Yes, I too was very disappointed. I hesitated calling EP about the Austen set, because the exterior is stunning with the red leather, gold stamping and black background to the gold lettering. If one can live with about one lettering defect per page (such as smudged or fuzzy letters, missing punctuation or parts of letters, or even a missing letter near the edge of the printing) then it's a nice set. However, at $60 per book, I expect clear printing. I would have admitted this is not Easton Press's fault if they had advertised the books as facsimile and even shown a sample page on the website and/or in the print catalog, but again, nothing is said about that in their advertising. Sometimes I think they count on people not reading their books.
"Sometimes I think they count on people not reading their books."
Oh absolutely. I would be surprised if a majority of their customers actually read the books. I imagine they get a good number of people who merely "collect" things for the look rather than the info.
"This just leads me to conclude that EP is putting essentially no effort into the books they issue. They just find a book that is either out of copyright, or to which they own the copyright (the HP catalog), and reprint them in facsimile fashion with a leather cover, which often is not very imaginative."
I agree 100% and it is why I much prefer Folio Society publications. Even when they go for out of copyright works FS resets the type and almost always pay for newly commissioned illustrations.
I have been sorely disappointed with E/P for both using images of the original pages and even more, the poor quality of many of the illustrations in their books. After finding how the illustrations in the E/P edition of Beowulf are supposed to look I created a comparison for the ten illustrations in common with the 1939 Heritage Press (or 1952 Limited Editions Book Club) edition. I was also disappointed to learn that E/P only used 10 of the 12 Ward illustrations.
Wow, thanks for sharing that comparison. It's almost like the EP pictures are totally different illustrations than the HP/LEC. The EP colors are so dark and blotchy, pretty bad. I've got a lot of EP books, but I guess I never knew the difference between their illustrations and the originals in the HP editions. Supposedly, the illustrations in the "Famous Editions" series were better than the 100 greatest series, hence the higher price of the famous editions, at least that is what I was told by an EP rep on the phone.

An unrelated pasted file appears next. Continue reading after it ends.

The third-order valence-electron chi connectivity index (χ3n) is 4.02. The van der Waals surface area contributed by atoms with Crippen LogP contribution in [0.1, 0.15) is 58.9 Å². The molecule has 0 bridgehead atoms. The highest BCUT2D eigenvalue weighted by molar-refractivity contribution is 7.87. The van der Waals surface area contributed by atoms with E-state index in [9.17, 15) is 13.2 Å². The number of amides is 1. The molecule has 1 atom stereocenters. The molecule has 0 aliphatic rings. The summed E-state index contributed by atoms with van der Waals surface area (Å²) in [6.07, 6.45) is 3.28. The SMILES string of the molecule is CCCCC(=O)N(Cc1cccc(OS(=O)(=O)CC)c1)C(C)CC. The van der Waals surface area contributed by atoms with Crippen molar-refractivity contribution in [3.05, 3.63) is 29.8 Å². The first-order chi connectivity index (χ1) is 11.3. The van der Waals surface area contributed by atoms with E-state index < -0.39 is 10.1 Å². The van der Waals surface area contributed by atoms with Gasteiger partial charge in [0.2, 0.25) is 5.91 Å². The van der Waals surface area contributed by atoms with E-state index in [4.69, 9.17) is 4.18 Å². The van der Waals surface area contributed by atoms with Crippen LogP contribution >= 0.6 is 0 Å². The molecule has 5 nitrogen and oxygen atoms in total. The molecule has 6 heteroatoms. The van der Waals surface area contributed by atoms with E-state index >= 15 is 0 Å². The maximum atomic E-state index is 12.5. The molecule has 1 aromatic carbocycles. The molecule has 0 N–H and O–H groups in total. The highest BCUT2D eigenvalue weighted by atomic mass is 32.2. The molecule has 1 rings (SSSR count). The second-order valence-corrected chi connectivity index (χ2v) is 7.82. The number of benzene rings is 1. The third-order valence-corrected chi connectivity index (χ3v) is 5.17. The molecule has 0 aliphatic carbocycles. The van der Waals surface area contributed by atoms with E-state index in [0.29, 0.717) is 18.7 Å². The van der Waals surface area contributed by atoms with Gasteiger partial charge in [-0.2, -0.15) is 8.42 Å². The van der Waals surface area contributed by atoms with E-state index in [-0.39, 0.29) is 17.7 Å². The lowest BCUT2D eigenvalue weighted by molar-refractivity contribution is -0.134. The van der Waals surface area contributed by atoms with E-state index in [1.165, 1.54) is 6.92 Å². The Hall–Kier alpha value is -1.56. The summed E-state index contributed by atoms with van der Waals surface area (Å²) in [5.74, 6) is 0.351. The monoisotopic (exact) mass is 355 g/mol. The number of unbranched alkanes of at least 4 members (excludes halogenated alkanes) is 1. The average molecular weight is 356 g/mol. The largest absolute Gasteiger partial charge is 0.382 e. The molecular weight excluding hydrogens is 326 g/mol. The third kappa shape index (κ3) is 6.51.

>24 EclecticIndulgence: The Leonard Ellery translation of Beowulf was pretty standard when the great illustrated editions of the 20th century (e.g. Random House edition illustrated by Rockwell Kent or the LEC edition illustrated by Lynd Ward) were commissioned. These are beautiful editions; though, for reading purposes I definitely prefer Seamus Heaney and think the FS did a wonderful job with their bilingual deluxe edition. I wouldn't be without any of the three.
Does anyone know when this DLE sold out? I really wish EP would keep their webpage updated a bit better. Currently this is not listed at all on the EP website, while older DLEs are listed as "SOLD-OUT". By the way, there are some copies on ebay which are reasonably priced... I can only assume that resellers have not yet figured out that this is sold out (so purchase one now if you're thinking about)! By the way, this remains one of my favorite DLEs...
I don't see Ovid there either. Wasn't it a DLE? Also "London." Their omission might be just an oversight.
28: Wholly-molly! Good point. Ovid was one of the most amazing DLEs they released! Truly magnificent. I did not even notice that London sold out...
I recently acquired this volume at a great price. Well worth picking up if you can get it for retail or thereabouts, which you can if you use a little patience. Larger than I had expected, lots of white space, but it looks fine. Illustrations are nice. Overall a nice package for a reasonable price. Lots of photos in the album, click the pic.
>30 Wootle: is that my imagination or are there 5 inch margins? If so what possessed EP to design the book like that?
“Bringhurst describes a book page as a tangible proportion, which together with the textblock produce an antiphonal geometry, which has the capability to bind the reader to the book, or conversely put the reader's nerve on edge or drive the reader away.” - From the Wikipedia article, “Canons of Page Construction”
I have no idea what that means but it sounds very erudite. I have found all the page layouts in this series to be pleasant. Most of the stories are fairly short and so allow for significant white space on the pages. The 9x11 format might seem to be unnecessarily large, but it is needed to properly display the art, and yet is comfortable enough to read on one’s lap.
Easily one of the best DLEs in my opinion. You won't find other "fine editions" of Tarzan, thus this is quite unique, with fabulous illustrations of course.
Ignore this post.
Sorry, I thought I had the movie schedule but it was for the wrong year.